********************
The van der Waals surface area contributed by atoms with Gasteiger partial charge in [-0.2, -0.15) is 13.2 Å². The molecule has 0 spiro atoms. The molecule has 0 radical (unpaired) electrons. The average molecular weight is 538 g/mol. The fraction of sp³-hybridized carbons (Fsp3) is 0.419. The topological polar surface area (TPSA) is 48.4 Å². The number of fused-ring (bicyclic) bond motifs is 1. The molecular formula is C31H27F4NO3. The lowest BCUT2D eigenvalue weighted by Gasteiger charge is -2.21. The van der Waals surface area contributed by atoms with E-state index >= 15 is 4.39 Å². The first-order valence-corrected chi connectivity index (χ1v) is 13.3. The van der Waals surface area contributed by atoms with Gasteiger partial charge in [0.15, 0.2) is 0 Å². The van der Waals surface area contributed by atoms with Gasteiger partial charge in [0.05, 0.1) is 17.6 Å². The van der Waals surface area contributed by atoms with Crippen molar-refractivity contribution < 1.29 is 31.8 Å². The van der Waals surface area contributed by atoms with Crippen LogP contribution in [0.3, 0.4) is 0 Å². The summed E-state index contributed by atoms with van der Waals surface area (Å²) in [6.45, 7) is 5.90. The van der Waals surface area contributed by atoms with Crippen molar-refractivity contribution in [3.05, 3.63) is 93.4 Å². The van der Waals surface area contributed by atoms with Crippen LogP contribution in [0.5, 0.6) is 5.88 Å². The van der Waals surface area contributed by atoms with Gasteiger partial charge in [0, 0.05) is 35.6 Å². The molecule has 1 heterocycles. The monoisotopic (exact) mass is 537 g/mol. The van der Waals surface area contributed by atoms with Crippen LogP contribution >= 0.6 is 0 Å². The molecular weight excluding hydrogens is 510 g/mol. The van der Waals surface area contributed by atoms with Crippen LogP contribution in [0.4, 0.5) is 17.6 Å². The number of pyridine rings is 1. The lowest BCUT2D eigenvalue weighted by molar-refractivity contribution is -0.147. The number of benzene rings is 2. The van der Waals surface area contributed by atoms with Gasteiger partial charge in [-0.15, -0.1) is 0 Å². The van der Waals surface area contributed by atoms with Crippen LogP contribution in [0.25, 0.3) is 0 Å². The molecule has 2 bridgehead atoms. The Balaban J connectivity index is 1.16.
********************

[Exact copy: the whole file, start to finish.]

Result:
The van der Waals surface area contributed by atoms with Gasteiger partial charge in [-0.2, -0.15) is 13.2 Å². The molecule has 0 spiro atoms. The molecule has 0 radical (unpaired) electrons. The average molecular weight is 538 g/mol. The fraction of sp³-hybridized carbons (Fsp3) is 0.419. The topological polar surface area (TPSA) is 48.4 Å². The number of fused-ring (bicyclic) bond motifs is 1. The molecular formula is C31H27F4NO3. The lowest BCUT2D eigenvalue weighted by Gasteiger charge is -2.21. The van der Waals surface area contributed by atoms with E-state index >= 15 is 4.39 Å². The first-order valence-corrected chi connectivity index (χ1v) is 13.3. The van der Waals surface area contributed by atoms with Gasteiger partial charge in [0.15, 0.2) is 0 Å². The van der Waals surface area contributed by atoms with Gasteiger partial charge in [0.05, 0.1) is 17.6 Å². The van der Waals surface area contributed by atoms with Crippen molar-refractivity contribution < 1.29 is 31.8 Å². The van der Waals surface area contributed by atoms with Crippen LogP contribution in [0.3, 0.4) is 0 Å². The summed E-state index contributed by atoms with van der Waals surface area (Å²) in [6.45, 7) is 5.90. The van der Waals surface area contributed by atoms with Crippen molar-refractivity contribution in [3.05, 3.63) is 93.4 Å². The van der Waals surface area contributed by atoms with Crippen LogP contribution in [0.5, 0.6) is 5.88 Å². The van der Waals surface area contributed by atoms with Gasteiger partial charge in [0, 0.05) is 35.6 Å². The molecule has 1 heterocycles. The monoisotopic (exact) mass is 537 g/mol. The van der Waals surface area contributed by atoms with Crippen LogP contribution >= 0.6 is 0 Å². The molecular weight excluding hydrogens is 510 g/mol. The van der Waals surface area contributed by atoms with Crippen LogP contribution in [0.4, 0.5) is 17.6 Å². The number of pyridine rings is 1. The lowest BCUT2D eigenvalue weighted by molar-refractivity contribution is -0.147. The number of benzene rings is 2. The van der Waals surface area contributed by atoms with Gasteiger partial charge in [-0.15, -0.1) is 0 Å². The van der Waals surface area contributed by atoms with Crippen LogP contribution in [0.25, 0.3) is 0 Å². The molecule has 2 bridgehead atoms. The Balaban J connectivity index is 1.16.